Wall Street ran off a session high and finished lower after the Fed raised the interest rate by 25 basis points as expected. Chair Powell signaled a possible pause in the next meeting but data dependent. Fed’s rhetoric is turning more dovish than it was in the previous meetings but did not offer much of a shock as volatility stays at a low level, with the VIX up 3% to just above 18. The banking rout is certainly not over. PacWest Bancorp’s shares plunged 50% in after-hours trading as the bank is weighing a potential sale, two days after JPMorgan’s takeover of First Republic Bank.
Risk-off again prevailed in the broad markets on economic concerns, taking gold and bonds higher while the US dollar weakened further, further boosting haven currencies, such as Yen and the Eurodollar. Oil prices tumbled again, with the WTI futures slumping under $70 per barrel.
The US private sector added the most jobs in nine months, pointing to resilient non-farm payroll data later this week. But “good news” will perhaps be “good news” since Fed finally considered a pause. Investors will also keep an eye on Apple’s Q2 FY23 earnings due for release after the US markets close tomorrow. The earnings preview is here.
- All 11 sectors in the S&P 500 finished lowerin the S&P 500, with energy and financial stocks leading losses again, down 1.92% and 1.19%, respectively. The defensive and defensive stocks were relatively resilient, with the healthcare and telecommunication sectors marginally down 0.11% and 0.17%, respectively.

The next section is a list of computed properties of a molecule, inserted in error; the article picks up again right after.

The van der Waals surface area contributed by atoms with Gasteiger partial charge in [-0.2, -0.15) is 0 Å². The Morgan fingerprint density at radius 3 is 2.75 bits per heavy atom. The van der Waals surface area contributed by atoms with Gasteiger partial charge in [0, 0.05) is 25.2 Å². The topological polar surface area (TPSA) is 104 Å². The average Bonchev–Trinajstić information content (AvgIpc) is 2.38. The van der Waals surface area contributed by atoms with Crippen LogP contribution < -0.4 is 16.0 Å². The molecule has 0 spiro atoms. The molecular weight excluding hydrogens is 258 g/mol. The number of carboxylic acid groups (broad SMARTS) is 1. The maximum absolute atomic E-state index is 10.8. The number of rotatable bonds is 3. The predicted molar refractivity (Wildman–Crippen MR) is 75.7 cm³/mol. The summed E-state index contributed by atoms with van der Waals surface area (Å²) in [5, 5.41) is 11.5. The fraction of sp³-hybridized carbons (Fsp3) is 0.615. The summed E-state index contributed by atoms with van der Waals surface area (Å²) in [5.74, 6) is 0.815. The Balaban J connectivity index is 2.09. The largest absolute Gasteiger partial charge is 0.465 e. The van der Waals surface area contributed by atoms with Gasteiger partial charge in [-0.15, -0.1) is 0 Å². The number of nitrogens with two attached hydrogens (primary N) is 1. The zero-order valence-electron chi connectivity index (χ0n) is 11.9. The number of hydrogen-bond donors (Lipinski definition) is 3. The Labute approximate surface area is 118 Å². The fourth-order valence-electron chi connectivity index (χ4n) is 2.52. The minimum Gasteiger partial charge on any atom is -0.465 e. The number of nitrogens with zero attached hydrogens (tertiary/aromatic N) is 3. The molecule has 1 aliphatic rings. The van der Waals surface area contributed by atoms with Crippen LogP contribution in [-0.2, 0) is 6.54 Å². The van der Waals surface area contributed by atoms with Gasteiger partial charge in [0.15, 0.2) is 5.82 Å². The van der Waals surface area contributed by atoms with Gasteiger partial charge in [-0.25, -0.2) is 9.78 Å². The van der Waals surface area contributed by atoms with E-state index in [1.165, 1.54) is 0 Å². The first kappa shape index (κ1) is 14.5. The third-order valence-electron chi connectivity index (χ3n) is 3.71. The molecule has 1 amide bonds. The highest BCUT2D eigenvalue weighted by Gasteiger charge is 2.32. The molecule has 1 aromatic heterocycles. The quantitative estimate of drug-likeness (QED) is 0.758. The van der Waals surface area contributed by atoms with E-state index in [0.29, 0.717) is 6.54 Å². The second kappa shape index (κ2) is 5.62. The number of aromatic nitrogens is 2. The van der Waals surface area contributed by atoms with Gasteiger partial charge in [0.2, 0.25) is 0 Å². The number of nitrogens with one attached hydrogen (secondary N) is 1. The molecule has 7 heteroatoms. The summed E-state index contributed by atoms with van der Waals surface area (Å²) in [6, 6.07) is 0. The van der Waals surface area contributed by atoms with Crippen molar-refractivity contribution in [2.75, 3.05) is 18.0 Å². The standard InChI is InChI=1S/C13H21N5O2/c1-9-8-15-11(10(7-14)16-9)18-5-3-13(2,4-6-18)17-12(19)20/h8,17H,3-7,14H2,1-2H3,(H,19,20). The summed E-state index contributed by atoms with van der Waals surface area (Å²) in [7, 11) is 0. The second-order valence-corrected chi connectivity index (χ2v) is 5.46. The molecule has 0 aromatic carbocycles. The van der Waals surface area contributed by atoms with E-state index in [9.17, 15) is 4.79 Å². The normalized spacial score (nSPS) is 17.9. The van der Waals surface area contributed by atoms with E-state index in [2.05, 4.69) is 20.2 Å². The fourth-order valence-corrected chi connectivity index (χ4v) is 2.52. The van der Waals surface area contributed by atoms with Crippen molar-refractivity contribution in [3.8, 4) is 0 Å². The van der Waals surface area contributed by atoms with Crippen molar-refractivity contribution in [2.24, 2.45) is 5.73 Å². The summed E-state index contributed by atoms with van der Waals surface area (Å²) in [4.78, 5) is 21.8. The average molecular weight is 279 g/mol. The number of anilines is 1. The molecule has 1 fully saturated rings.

- Apple is expected to announce a $90 billion share buyback program in its earnings report tomorrow. The tech giant usually announces share buybacks in the second fiscal quarter, with a total amount of $572 billion in share repurchases since 2012.
- Qualcomm’s shares fell 6% in after-hours trading due to a sharp decline in handset chip sales. The chipmaker’s earnings per share were at $2.15, in line with expectations. But the company’s guidance for the current quarter fell short of analysts’ estimates.
- Recession fears continued to slash oil prices, with the WTI futures tumbling under $70 per barrel. The intense sales were sparked by the recent regional banking crisis, which was considered an early sign of an economic recession, while China’s economic uncertainties loom after the country reported the first contraction of its manufacturing PMI in three months over the weekend.
- Gold soared for the second consecutive trading day as the US dollar weakened further. The Fed’s signal to pause rate hikes sent the bond yields down, continuing to lift gold prices. Gold prices may refresh all-time highs in the near future.
ASX and NZX announcements/news:
- Briscoe Group (NZX/ASX: BGP) announced that unaudited sales for the first quarter were A$181.2 million, up 2.82% from a year ago. The homeware sales increased by 2.85% to $109.9 million, and sporting goods sales were up 2.78% to $71.3 million.
- ikeGPS Group Limited (NZX/ASX: IKE)’s FY23 revenue was up 93% to A$30.8 million annually. The total cash receivables were at $23.2 million by 31 March 2023.
- New Zealand ANZ commodity prices for April.
- China’s Caixin manufacturing PMI for April.